Wisdom from Arnold Kling:
Or, perhaps, college filters out people with low cognitive ability, low conscientiousness, and other adverse traits. I want to see an experiment, in which some people are randomly chosen to go to college and others are chosen not to go to college. Then, proceed to compare outcomes. Meanwhile, nonexperimental data is of little or no value.
He’s referring to this NYT story: Even for Cashiers, College Pays Off.
Leonhardt presents strong arguments and evidence. Consider this chart:
Also, Leonhardt has this to say:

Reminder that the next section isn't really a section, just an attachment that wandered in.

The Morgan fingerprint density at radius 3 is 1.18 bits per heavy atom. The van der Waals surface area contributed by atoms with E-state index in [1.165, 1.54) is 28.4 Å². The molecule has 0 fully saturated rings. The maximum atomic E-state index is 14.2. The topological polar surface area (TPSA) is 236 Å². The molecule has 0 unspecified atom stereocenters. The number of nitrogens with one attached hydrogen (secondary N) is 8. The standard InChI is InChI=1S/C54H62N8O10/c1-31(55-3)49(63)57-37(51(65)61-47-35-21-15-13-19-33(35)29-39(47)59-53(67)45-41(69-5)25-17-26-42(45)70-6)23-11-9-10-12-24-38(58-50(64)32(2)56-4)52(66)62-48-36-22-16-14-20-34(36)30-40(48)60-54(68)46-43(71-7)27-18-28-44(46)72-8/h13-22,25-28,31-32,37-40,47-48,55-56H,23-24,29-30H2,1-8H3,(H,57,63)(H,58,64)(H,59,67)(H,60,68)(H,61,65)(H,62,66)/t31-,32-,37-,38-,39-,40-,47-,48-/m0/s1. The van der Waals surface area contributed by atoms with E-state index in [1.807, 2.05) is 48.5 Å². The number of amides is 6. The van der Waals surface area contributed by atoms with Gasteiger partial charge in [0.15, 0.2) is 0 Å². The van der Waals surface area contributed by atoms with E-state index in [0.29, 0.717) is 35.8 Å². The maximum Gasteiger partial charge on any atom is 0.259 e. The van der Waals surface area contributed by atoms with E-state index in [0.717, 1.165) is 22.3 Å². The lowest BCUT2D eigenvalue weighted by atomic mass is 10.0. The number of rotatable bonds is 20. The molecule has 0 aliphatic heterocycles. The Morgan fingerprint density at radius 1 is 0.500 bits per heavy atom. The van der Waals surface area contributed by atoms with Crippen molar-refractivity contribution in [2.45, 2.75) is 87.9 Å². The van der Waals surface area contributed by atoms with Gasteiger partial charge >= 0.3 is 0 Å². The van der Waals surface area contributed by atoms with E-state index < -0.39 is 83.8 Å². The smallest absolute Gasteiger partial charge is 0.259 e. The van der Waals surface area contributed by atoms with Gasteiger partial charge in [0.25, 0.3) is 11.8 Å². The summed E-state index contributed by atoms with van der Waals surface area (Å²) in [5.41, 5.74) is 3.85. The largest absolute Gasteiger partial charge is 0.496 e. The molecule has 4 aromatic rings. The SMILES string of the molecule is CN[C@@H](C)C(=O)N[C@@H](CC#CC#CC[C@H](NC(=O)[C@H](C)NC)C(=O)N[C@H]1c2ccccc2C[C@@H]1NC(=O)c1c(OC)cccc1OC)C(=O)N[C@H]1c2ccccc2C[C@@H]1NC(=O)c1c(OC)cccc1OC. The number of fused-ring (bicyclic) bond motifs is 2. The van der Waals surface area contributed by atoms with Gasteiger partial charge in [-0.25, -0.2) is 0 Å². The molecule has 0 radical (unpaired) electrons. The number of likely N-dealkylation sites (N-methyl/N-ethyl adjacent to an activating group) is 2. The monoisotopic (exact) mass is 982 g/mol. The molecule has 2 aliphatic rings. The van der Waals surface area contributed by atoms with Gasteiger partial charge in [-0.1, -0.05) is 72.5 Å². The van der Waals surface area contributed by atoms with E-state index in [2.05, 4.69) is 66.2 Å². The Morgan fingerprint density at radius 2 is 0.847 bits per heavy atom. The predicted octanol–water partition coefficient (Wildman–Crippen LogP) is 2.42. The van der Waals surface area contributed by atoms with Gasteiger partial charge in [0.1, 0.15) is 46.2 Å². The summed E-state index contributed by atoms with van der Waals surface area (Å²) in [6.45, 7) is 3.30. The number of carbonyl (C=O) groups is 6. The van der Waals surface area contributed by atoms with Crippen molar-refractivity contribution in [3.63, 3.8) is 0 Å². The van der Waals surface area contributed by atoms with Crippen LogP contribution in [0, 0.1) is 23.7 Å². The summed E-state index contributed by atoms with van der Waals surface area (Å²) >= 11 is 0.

Then there are the skeptics themselves, the professors, journalists and others who say college is overrated. They, of course, have degrees and often spend tens of thousands of dollars sending their children to expensive colleges.
He’s right on this point too. While it is easy for me to see the waste, when everybody else who is smart and on the ball is going to college, how can I not follow along and do the same for my children? I will be happy if my children go a different route and I will support them in their choices, but they are under the same peer group pressure I am subject to.
My instincts tell me Arnold is correct, but it will be hard to any particular individual to go against the trends.